Indian Ocean States Must Be Tsunami-Savvy UNESCO
COASTAL RESIDENTS OF INDIAN OCEAN STATES MUST BE ‘TSUNAMI-SAVVY’: UNESCO
New York, Aug 2 2006 1:00PM
People living along the coast in vulnerable Indian Ocean countries must learn to be “tsunami-savvy” to survive, while authorities must have solid planning in place to evacuate affected areas, a senior official from the United Nations Educational, Scientific and Cultural Organization (UNESCO) warned today, just over two weeks after a deadly wave killed almost 700 people in Indonesia and displaced tens of thousands.
“We have a good tsunami detection network in operation but the best technology will not help those populations living on a coast close to the epicentre of a major earthquake. In such situations, people have only a few minutes to react,” said Patricio Bernal, Executive Secretary of UNESCO’s Intergovernmental Oceanographic Commission, which organized a meeting in Bali to discuss how best to deal with these phenomena.
“They must be ‘tsunami-savvy’. This means they must know what to do when a major earthquake strikes, and local authorities must have solid planning in place to get people away from the area as quickly as possible.”
He said the meeting, known as the Intergovernmental Coordination Group for the Indian Ocean Tsunami Warning and Mitigation System, had shown that Indian Ocean nations have made “considerable progress” in developing national tsunami warning systems, but that the most vulnerable States still face a major challenge in protecting their coastal populations.
Putting in place national response systems was the main focus of the participants and delegates agreed that the ability to “go the last mile” and reach coastal communities was a top priority. They also agreed to continue to build the capacity to detect tsunamis and improve communication channels to ensure the delivery of timely and accurate information when tsunamis occurred.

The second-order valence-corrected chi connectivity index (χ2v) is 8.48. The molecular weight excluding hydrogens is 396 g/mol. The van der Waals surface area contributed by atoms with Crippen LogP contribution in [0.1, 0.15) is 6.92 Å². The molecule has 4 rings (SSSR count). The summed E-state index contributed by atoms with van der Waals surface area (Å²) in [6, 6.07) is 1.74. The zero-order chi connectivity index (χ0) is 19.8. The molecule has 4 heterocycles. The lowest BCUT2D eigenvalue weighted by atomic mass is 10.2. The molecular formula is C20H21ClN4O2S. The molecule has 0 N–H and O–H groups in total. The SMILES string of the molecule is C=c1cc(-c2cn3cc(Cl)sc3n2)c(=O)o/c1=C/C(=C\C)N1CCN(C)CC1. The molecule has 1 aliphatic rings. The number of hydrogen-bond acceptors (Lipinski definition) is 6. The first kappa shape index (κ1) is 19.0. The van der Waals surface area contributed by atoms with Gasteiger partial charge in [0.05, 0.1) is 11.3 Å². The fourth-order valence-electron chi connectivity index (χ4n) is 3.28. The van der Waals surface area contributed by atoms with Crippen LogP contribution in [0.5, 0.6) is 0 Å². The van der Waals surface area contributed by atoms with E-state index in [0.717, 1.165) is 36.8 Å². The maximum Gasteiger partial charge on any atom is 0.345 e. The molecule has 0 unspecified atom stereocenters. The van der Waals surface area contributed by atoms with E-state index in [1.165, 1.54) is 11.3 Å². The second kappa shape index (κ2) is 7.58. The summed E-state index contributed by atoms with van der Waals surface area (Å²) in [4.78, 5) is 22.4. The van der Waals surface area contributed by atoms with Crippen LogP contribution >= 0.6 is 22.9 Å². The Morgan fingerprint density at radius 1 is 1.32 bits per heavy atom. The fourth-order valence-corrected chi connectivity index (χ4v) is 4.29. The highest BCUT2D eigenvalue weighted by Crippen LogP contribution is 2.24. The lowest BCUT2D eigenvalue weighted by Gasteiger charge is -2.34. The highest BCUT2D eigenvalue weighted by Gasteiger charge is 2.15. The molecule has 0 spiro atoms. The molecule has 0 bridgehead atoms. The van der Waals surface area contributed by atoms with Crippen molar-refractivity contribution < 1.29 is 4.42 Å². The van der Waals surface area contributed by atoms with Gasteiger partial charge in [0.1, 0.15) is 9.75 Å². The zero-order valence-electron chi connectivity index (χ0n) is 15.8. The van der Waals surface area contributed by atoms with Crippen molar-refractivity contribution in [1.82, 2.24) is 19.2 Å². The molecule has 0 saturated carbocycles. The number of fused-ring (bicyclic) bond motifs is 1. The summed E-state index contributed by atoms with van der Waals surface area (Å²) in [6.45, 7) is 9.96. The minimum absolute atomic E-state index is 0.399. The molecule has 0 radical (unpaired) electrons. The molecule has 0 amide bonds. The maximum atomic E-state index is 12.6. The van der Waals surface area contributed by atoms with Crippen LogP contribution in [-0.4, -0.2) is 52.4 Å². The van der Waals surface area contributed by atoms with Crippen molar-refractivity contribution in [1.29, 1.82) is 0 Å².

“There’s been an explosion of activity in the countries of the region over the past 18 months to build their national response systems,” Mr Bernal said. “Thailand, for example, is now confident it can get tsunami information rapidly to people on the beach, and several others, including Madagascar and the Maldives, are getting close to this.”
However, several nations with coastlines close to fault lines, such as Indonesia, Pakistan, Oman and Iran, remain vulnerable.
The earthquake and resulting tsunami that hit the Indonesian island of Java on 17 July killed close to 700 people and destroyed up to 15,000 homes, the World Food Programme (WFP) said today, but it warned that a further 10,000 people have also fled their homes and are staying in makeshift camps because they are afraid to return to areas closer to the sea.
“It’s really frightening,” said 33-year old Sumarni as she sat at Sukahurip school with her three-year-old son, Akmal, both munching WFP-supplied high-energy biscuits. “So many disasters: tsunamis, earthquakes, volcanoes – one after another. What’s next?”
The worst-hit area in last month’s disaster was the resort town of Pangandaran in West Java where, apart from those killed and displaced, the giant waves also destroyed over 60 hotels, 163 stores, 162 restaurants and 600 street kiosks, as well as 21 fish markets and close to 2,000 fishing boats, thereby devastating the survivors’ livelihood.
An earthquake in May that also hit Java killed more than 5,000 people and injured more than 8,000, while parts of the country are still recovering from an earthquake off Indonesia’s Sumatra island in December 2004 that caused a devastating tsunami which killed over 230,000 people and affected more than 12 countries in Asia.